What is the team's record (3-4) compared to what you thought their record would be at this point in the season after a long five-game road trip?

Zach Mikash (ZachMikash): I suppose I’d have to say their record is right where I thought it would be. I had them going 2-3 on the road trip (though I totally missed on who the Nuggets would and would not beat) and that’s just what happened. What’s interesting though is I thought I was being fairly optimistic with that projection, I thought 1-4 was perhaps an even more plausible outcome, and 0-5 was certainly in the realm of possibility. Yet, in hindsight, the Nuggets should have gone 3-2, if not 4-1 on this trip, I’m not sure if we should be encouraged by how competitive they were on the trip, or discouraged by how poor their end game execution was.

Gordon Gross (@GMoneyNuggs): After 6 of their first 7 on the road, 3-4 is pretty respectable and about what I thought they’d have. 4-3 would have been really good in my mind, before the season started. It’s hard to ratchet expectations back when you see how close the games are and how this choice or that move or this turnover or that botched play could have changed everything. It’s harder to lose close games than blowouts. At least in blowouts you know there was little the team could have done on that night. The Nuggets are where I thought they’d be looking at the schedule, but not where I feel like they should be watching the games.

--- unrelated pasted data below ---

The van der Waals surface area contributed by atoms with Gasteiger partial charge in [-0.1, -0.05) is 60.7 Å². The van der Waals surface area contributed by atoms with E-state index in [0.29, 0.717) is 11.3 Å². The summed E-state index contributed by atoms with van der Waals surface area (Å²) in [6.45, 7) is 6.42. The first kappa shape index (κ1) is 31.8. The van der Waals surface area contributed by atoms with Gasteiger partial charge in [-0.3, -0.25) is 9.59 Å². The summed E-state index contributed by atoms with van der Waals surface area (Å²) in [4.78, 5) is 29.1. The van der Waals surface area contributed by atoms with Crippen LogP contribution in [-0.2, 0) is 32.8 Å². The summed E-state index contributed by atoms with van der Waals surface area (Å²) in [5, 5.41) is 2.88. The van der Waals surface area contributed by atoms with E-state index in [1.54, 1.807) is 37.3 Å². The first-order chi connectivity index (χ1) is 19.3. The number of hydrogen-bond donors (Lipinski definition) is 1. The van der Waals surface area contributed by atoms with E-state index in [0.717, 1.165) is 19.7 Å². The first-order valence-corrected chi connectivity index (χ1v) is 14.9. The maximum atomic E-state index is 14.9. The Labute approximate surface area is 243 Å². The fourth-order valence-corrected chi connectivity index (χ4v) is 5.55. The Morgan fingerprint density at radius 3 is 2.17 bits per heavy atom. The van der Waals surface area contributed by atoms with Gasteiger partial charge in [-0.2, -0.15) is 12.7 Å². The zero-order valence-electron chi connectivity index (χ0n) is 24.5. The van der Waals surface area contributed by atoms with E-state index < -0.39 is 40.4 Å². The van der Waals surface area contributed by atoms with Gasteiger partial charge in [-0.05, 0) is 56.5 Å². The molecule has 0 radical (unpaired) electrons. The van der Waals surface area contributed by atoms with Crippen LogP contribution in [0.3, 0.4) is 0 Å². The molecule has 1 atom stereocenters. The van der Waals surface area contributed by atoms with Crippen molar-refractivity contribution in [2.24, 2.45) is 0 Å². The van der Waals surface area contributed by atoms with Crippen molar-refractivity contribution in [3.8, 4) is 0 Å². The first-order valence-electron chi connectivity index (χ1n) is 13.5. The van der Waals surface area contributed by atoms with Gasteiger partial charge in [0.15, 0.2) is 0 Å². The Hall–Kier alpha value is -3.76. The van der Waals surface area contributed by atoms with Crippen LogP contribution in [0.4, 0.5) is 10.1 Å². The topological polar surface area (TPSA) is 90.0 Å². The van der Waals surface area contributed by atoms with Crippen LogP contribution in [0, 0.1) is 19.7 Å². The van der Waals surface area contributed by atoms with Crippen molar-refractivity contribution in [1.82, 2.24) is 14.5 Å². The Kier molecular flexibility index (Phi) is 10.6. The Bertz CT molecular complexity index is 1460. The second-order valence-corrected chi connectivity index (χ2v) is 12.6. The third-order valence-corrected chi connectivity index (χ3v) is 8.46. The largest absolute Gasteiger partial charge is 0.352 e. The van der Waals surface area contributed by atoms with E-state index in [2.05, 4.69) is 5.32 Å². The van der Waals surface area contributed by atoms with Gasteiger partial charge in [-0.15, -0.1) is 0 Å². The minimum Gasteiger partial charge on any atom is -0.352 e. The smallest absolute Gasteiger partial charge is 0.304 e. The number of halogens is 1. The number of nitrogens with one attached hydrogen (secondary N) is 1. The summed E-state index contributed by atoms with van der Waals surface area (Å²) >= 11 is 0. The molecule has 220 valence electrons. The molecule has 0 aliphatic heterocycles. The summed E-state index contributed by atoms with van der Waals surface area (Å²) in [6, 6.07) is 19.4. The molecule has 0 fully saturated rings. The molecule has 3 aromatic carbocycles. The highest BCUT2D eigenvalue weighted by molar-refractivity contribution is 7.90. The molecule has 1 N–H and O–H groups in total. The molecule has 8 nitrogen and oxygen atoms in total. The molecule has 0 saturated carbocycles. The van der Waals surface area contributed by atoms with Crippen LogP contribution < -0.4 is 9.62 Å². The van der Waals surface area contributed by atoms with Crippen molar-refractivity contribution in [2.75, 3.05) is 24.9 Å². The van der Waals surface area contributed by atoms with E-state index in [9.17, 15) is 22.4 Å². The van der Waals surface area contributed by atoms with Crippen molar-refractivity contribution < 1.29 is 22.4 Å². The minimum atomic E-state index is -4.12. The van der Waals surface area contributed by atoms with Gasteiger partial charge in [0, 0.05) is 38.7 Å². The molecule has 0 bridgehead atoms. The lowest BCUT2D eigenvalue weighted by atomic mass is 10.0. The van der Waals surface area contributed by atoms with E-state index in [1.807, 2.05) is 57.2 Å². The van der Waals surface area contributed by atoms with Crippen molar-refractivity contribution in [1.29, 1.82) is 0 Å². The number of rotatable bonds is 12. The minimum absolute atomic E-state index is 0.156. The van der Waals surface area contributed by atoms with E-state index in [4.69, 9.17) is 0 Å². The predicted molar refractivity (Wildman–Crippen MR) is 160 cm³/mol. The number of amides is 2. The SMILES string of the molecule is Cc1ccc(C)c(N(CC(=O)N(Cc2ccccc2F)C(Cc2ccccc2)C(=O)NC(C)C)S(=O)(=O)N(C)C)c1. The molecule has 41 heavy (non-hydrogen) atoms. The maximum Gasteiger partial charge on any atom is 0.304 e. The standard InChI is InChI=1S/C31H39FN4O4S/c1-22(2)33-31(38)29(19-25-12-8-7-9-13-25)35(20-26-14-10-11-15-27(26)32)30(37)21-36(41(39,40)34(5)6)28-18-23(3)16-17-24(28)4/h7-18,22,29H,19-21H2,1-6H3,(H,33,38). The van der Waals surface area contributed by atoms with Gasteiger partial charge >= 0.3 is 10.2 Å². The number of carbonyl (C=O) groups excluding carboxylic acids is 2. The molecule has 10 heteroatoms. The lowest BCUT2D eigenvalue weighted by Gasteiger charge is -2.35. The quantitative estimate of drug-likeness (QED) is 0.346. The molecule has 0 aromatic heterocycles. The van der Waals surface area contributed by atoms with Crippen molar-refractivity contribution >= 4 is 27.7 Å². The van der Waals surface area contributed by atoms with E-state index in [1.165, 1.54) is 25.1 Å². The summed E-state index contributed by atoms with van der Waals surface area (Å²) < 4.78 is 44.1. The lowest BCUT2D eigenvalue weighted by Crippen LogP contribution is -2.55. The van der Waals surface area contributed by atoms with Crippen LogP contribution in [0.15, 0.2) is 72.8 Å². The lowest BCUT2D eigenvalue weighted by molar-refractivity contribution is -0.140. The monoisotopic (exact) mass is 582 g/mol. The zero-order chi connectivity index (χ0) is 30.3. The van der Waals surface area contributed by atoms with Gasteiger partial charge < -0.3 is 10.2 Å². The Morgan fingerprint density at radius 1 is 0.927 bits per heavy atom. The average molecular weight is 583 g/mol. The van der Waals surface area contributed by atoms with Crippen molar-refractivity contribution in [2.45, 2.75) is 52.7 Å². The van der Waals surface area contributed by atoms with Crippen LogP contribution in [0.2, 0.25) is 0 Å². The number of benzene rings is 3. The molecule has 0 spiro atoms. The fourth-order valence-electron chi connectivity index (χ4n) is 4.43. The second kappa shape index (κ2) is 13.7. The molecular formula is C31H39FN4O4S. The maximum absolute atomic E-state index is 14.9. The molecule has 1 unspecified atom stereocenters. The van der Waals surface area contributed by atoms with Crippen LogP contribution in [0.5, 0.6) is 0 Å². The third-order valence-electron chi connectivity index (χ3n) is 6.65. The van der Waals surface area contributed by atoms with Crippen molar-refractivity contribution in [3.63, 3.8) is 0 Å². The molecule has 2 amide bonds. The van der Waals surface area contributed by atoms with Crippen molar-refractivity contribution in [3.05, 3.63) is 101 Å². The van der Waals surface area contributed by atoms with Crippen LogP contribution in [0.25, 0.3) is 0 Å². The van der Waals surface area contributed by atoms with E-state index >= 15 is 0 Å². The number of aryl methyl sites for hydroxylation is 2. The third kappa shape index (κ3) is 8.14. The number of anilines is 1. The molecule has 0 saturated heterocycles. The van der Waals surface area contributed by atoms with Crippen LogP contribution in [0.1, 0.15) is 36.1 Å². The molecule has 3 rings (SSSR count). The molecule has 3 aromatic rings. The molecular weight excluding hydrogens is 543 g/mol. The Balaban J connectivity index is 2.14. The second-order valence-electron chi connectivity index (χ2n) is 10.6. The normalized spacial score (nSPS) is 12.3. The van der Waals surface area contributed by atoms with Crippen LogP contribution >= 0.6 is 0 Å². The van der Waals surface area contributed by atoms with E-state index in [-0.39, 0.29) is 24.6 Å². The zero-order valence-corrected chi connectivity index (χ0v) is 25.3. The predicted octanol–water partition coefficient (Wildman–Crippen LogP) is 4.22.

Kayla Osby (@nuggetchica): If I was being completely realistic, I probably would have predicted a 3-4 record at this point in the season. I would have guessed that we would have won the only home game so far and won 2 of the 6 road games we’ve played. As Zach said, I never would have guessed that we would have beaten the Boston Celtics rather than the Detroit Pistons or lost to the Portland Trail Blazers at home rather than the New Orleans Pelicans on the road. Still, our record hurts right now only because it so easily could be 2 or 3 games better. Oh well. If we win against the Golden State Warriors, I’ll get over it.

Who has been the most pleasantly surprising player this young season and who has been the most disappointing?

Mikash: Jusuf Nurkic has been the most pleasant surprise for me. It’s not all that surprising though. Juka put in the work at the gym, if you followed him on social media or were lucky enough to visit the Nuggets practice courts in the offseason it was apparent Nurkic was working his butt off. Then he dominated pre-season. Indeed, there was every indication that he would get off to a fast start, but I guess I was still in show me mode until we started playing games that counted and Juka answered the call. Most disappointing has to be Nikola Jokic, though I’m not sure how much blame lies with the big Serb himself. For a multitude of reasons, chiefly Jokic’s lack of lateral quickness on D and Nurkic’s ball dominant play on O, Jokic hasn’t been able to reproduce the production per minute he had last year (save for the one game against the Portland Trail Blazers). Sophomore more slumps are often over hyped, but with a new offense, and nearly two years of non-stop basketball, Jokic is prime to disappoint early this season.